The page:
I was always proud of the show. We were never afraid to try new things, being the first daytime talk show to feature hip music acts. Some of our guests included Nelly, Ludacris, Yolanda Adams, Tyrese, Billy Ray Cyrus, Coolio, and even “upcoming artist” Usher performed on the show. We were the first to do our own documentaries, called “TALKumentaries”, the first to tape entire shows out in the field and the first daytime show to feature live performances outside. And we were definitely the makeover champions! The biker chicks were always my favorites.
Three times we were honored with the Excellence in Media’s Silver Angel Award for “artistic excellence and ethical value. "We also received two prestigious Shine Awards for “outstanding portrayals of family planning, sexuality and reproductive health."
In 1995, the show was thrust into a swarm of controversy involving two former guests who appeared on a Secret Crush episode. Several days after taping the show, one of the guests was killed by the other, resulting in a trial and ultimate conviction. The victim's family members then filed a lawsuit against the show; however, in the end we were found not responsible for the tragedy. The fact that the show was vindicated was rarely reported by the media.
The success of the Jenny Jones Show is owed entirely to a truly dedicated and hard working staff. It took about a hundred people to put this show together, counting production staff and crew. Quite a few of them had been with the show since day one. We worked hard but we also had a lot of fun. This was my family. We shared so much together, including marriages and babies, as well as personal tragedies and health crises. Here are a few statistics: Over our twelve years we experienced 25 babies born to staffers, including twins and triplets, 3 staff marriages, two kidney transplants, two open heart surgeries, two deaths of long-time stage hands, even successful rehab. One staffer even came out of the closet!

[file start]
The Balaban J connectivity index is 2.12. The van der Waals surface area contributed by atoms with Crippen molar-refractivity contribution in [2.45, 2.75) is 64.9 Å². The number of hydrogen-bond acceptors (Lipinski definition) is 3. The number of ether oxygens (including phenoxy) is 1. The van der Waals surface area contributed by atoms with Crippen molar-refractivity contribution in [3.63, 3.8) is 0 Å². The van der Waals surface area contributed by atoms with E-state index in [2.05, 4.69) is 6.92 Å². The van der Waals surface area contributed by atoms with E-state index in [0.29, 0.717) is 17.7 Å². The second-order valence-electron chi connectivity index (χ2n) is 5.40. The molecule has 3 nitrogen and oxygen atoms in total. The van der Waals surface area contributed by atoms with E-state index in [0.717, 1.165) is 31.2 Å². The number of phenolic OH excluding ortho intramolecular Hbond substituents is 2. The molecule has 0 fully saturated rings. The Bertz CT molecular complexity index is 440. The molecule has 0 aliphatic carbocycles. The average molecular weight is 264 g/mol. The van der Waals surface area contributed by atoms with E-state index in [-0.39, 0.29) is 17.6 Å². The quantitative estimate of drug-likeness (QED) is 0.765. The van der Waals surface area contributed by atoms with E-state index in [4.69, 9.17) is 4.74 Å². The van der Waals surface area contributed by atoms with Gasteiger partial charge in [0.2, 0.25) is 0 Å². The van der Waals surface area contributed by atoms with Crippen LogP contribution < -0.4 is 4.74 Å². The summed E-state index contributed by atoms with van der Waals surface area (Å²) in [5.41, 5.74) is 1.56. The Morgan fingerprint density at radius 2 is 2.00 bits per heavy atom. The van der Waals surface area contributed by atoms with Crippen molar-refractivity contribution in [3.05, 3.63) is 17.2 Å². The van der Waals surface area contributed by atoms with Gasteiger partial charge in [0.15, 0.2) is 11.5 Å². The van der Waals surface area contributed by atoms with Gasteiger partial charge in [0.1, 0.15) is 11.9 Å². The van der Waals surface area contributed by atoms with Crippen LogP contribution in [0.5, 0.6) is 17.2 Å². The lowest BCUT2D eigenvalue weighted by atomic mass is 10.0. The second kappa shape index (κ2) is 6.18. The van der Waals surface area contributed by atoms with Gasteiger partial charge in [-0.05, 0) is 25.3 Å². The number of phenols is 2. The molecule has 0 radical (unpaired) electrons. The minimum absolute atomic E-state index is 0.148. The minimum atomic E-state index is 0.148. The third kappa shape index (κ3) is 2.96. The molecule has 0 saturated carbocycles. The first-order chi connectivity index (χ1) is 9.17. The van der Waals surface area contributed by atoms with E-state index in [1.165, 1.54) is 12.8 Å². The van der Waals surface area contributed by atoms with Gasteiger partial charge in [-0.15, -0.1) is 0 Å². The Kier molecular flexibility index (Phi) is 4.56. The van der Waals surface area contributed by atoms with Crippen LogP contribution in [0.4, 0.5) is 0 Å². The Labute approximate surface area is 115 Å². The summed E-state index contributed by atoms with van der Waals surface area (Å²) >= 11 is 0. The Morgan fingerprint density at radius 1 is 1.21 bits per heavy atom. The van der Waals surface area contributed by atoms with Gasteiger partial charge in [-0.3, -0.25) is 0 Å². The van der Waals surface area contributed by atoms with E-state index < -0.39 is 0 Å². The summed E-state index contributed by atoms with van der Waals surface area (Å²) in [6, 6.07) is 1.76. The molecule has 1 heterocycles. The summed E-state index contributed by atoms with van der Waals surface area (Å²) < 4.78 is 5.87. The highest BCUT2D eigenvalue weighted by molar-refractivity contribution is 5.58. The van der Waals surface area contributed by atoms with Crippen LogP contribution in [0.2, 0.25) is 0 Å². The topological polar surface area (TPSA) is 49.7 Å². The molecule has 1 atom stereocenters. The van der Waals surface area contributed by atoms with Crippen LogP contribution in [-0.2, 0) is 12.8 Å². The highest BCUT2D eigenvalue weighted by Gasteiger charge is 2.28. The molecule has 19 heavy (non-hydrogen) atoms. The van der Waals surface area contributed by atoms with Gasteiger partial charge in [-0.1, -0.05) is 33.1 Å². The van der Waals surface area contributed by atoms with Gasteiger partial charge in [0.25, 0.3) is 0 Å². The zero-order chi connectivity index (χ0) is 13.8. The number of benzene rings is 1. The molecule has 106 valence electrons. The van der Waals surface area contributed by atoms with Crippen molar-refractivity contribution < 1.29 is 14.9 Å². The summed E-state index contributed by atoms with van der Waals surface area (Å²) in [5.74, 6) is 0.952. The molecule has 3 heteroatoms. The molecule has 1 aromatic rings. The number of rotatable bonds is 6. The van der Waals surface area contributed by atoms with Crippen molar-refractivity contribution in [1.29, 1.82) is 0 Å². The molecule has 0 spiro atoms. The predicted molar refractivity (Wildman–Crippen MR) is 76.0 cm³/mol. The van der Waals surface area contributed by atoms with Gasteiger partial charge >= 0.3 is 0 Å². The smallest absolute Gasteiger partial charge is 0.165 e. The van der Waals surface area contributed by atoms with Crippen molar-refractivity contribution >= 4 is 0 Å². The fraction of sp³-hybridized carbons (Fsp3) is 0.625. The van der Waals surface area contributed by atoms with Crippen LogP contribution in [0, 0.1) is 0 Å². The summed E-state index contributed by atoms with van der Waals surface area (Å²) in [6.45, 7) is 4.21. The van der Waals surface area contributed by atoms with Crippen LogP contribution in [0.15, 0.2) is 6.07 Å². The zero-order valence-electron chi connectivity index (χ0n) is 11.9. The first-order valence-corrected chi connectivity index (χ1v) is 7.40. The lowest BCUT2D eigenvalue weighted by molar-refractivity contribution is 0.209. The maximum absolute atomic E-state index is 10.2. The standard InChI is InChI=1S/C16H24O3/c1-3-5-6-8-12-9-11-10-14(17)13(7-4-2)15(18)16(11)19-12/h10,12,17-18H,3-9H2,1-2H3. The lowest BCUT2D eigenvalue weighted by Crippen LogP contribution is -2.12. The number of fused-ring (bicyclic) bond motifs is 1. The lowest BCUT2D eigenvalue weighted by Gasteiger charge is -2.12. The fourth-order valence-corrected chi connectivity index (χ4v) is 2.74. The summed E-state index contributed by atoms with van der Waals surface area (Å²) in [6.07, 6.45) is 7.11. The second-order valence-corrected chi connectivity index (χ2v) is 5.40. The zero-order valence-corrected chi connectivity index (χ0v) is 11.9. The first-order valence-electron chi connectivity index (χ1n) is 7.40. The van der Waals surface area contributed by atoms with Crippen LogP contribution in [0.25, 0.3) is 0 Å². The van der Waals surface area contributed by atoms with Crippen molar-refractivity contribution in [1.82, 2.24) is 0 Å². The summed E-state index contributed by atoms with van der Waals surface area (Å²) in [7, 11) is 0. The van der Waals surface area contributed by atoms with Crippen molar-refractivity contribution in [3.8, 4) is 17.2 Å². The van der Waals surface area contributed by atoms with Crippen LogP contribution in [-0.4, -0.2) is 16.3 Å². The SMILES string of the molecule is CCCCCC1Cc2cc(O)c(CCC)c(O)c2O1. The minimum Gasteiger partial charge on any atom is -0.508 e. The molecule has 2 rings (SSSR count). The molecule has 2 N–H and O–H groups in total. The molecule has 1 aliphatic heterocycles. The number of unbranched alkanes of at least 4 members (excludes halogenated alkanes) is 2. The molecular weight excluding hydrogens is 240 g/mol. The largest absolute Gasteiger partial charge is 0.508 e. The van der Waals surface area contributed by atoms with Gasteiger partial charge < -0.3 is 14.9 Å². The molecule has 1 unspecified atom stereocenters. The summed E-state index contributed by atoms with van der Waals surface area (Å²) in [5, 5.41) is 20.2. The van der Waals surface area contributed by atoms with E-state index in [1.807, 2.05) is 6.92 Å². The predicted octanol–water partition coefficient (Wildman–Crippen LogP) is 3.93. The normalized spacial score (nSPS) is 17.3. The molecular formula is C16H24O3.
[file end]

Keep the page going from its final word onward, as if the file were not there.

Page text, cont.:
We shared a lot, this family, but in the winter of 2003 we got word that the company would not be renewing our show again. We were all a bit surprised since our ratings were still good but I understood that court shows, reality shows and other talk shows were all competing for time slots. It was disappointing news but I will always be grateful to have had 12 years on a job that I truly loved. I was especially sorry that so many jobs were lost. I miss that family in Chicago, especially my "pit crew" who did my makeup, hair and wardrobe.
The Jenny Jones Show would never have lasted twelve years without our loyal viewers and I’d like to thank everyone who continued to watch us year after year, and especially all of our Chicago fans who continued to fill our studio every single tape day. Rain or shine, blizzard or sub-zero temperatures, you guys were always there for me. Thank you all from the bottom of my heart for helping me be a part of television history.